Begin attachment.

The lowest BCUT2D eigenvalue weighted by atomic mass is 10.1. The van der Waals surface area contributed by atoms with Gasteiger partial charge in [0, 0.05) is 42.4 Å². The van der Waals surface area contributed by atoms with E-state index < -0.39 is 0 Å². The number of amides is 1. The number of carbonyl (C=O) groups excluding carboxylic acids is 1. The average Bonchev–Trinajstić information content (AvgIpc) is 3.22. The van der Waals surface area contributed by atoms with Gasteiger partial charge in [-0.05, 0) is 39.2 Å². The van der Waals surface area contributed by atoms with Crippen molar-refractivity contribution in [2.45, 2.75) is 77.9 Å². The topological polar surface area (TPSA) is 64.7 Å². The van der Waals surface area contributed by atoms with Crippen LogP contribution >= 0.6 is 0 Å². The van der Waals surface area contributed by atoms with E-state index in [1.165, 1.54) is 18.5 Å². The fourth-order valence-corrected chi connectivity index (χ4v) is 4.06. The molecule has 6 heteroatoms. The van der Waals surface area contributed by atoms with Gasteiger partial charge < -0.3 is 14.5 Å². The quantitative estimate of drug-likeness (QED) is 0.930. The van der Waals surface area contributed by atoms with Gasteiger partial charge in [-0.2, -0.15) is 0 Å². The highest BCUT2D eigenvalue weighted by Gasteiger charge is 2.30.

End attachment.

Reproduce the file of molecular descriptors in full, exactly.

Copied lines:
The lowest BCUT2D eigenvalue weighted by atomic mass is 10.1. The van der Waals surface area contributed by atoms with Gasteiger partial charge in [0, 0.05) is 42.4 Å². The van der Waals surface area contributed by atoms with E-state index < -0.39 is 0 Å². The number of amides is 1. The number of carbonyl (C=O) groups excluding carboxylic acids is 1. The average Bonchev–Trinajstić information content (AvgIpc) is 3.22. The van der Waals surface area contributed by atoms with Gasteiger partial charge in [-0.05, 0) is 39.2 Å². The van der Waals surface area contributed by atoms with Crippen molar-refractivity contribution in [2.45, 2.75) is 77.9 Å². The topological polar surface area (TPSA) is 64.7 Å². The van der Waals surface area contributed by atoms with Crippen LogP contribution >= 0.6 is 0 Å². The van der Waals surface area contributed by atoms with E-state index in [1.165, 1.54) is 18.5 Å². The fourth-order valence-corrected chi connectivity index (χ4v) is 4.06. The molecule has 6 heteroatoms. The van der Waals surface area contributed by atoms with Gasteiger partial charge < -0.3 is 14.5 Å². The quantitative estimate of drug-likeness (QED) is 0.930. The van der Waals surface area contributed by atoms with Gasteiger partial charge in [-0.2, -0.15) is 0 Å². The highest BCUT2D eigenvalue weighted by Gasteiger charge is 2.30.